Which security scenarios do we have for the future, including for instance questions of border security of the EU, and future enlargement or alternatives thereto? Which new threats do we need to address, and can we offer any smart solutions? How can the frequently mentioned shift from “hard to soft and smart power” be embedded in security-politically reliable strategies in order to avoid greater risks? Finally, to what extent does European integration need to be deepened and strengthened (including the further pooling of national sovereignty) if we want Europe to play an adequate role in global politics while protecting its values and liberal democracy?
What role will NATO as a Western alliance play within the new constellation of crisis and power in Central Asia and the Pacific Area? And what is the role of Europe within the NATO?
Which concepts and strategies are needed concerning European defense policy? Does a “smarter military power” exist?
To what extent is Europe a role model for other regions and a ‘normative power’ exporting its norms and values? What can Europe learn from other countries and regions?
Although Europe has never been a big continent in terms of its landmass, it was able to secure and maintain a dominant role especially in terms of economic, scientific/technological and also demographic size for over a century. Whether it is considered in relative or absolute terms, one of the most important determining factors for Europe’s position in the world has been demography. Europe’s population is not growing any more. In the best case scenario, it is stagnating and declining vis à vis the rest of the world. An ageing society with a foreseeable decline in its working population means a serious change in a global economy that is programmed for growth.
The simplest and in many places premature answer given to the question about demography equates, for many, to an argument for a quick and structural opening of Europe to migrants from the whole world. Concepts that cut across borders, which include a long-term European policy for qualified and managed immigration, have so far been absent. On the one hand, there already is intense competition between European countries for young and qualified immigration into our education and economic systems today. On the other hand, many of our societies already have enough to do with the sociopolitical and cultural consequences which have emerged from an immigration policy that has been managed to a small extent or not at all managed and whose main rationale has been economic necessity ...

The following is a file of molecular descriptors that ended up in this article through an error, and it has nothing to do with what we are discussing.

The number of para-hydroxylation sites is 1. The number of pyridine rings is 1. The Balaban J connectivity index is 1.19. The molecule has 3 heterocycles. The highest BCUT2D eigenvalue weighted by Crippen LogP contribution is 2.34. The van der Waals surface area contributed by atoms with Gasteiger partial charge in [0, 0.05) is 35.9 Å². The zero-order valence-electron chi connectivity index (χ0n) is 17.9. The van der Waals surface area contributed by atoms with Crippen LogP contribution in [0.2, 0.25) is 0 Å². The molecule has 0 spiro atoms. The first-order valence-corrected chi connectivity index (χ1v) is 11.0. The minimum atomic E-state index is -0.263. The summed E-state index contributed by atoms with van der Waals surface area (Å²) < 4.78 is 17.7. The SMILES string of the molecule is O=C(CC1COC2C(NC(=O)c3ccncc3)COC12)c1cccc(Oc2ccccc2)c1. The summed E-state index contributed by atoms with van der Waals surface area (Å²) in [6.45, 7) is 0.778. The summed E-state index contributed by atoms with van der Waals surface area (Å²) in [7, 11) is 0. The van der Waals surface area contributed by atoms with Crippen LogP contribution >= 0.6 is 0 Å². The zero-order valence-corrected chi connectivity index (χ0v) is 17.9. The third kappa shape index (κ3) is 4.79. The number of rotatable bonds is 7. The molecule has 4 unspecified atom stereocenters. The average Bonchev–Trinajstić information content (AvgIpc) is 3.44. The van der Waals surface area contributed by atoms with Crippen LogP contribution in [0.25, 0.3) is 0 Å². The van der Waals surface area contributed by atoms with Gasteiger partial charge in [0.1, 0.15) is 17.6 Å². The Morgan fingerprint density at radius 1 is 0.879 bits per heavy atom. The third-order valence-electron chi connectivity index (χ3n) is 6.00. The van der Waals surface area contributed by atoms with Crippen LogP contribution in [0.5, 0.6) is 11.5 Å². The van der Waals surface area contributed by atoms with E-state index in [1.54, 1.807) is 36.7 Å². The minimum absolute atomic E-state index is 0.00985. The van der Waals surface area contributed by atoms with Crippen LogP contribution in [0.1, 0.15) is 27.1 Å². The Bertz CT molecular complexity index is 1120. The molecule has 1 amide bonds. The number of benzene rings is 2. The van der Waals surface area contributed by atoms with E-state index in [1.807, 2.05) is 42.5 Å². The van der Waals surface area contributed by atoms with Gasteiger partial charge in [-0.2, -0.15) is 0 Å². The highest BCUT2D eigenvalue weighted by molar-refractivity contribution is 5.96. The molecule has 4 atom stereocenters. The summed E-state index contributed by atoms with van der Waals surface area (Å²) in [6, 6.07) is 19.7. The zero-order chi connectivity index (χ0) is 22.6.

How much of a real threat does demographic development pose to our economic, cultural and social development and to an appropriate role for Europe in the world? Are migration and a goal-targeted immigration policy really the key to solving problems, which have resulted from demographic changes?
30 November, Goethe Institute
The European Union is going through its deepest economic crisis in its history, and economic recovery seems still far away. Europe’s economy is growing very slowly with certain countries experiencing a serious recession. In the longer term, Europe is running short of working population due to demographic change. The continuing budgetary and debt crisis further aggravates the current situation. It is a burden on Europe’s economic recovery, and at the same time threatening one of its key projects, the common currency. The eurozone risks to fall apart as some of its members are having more serious financial problems and it is unclear if the other members can or want to support them.
Since all forecasts for the industrialized world predict at least a decade of extremely modest growth rates, it might be overdue that a shrinking Europe in economic terms fosters the public debate about a more comprehensive and less BIP-related understanding of its citizen’s well-being, putting a much stronger emphasis on issues like resource efficiency and sustainable development in the EU. Another possibility is that the Europeans successfully strive for developing a new economic project which puts the EU again on the forefront of BIP growth – at least in the industrialised world. In this context, one option frequently discussed to maintain or restore Europe’s global economic influence is a New Green Deal merging economy and ecology into one project. Can green technology pave the way for a leading role of Europe in the future global economy, anticipating a growing need for low carbon and sustainable resources, energy and products?
Europe is known for its diversity in cultures and languages, but in Europe and throughout the world, competence in English is spreading at a pace never before achieved. Should we welcome this development? Could one vernacular language make Europe stronger as an entity, but also less influential when it comes to spreading the values of multilingualism and respect for diversity?
Is Europe and its institutions capable to safeguard and promote cultural and linguistic diversity?
Citizens shape their belonging to an imaginary community through information. Is Europe getting smaller because its citizens have trouble identifying themselves with one big, bureaucratic entity?
The bubble of social media cannot leave out the answers to divisive questions: are Facebook, Twitter et alia enhancing freedom of expression? Does social media connect European citizens or deepen the generational gap? Are we one community online or just further cutting the bridges to the real world outside?
Culture opens doors and builds bridges between people all over the world. Culture is a constitutive element of economic and social development. Is Europe still leading the way when it comes to setting the example of democratic values?
Reservations for the 4 workshops at email@example.com
A EUNIC in Brussels and Bertelsmann Stiftung event with the support of Flagey. deBuren is a member of EUNIC in Brussels.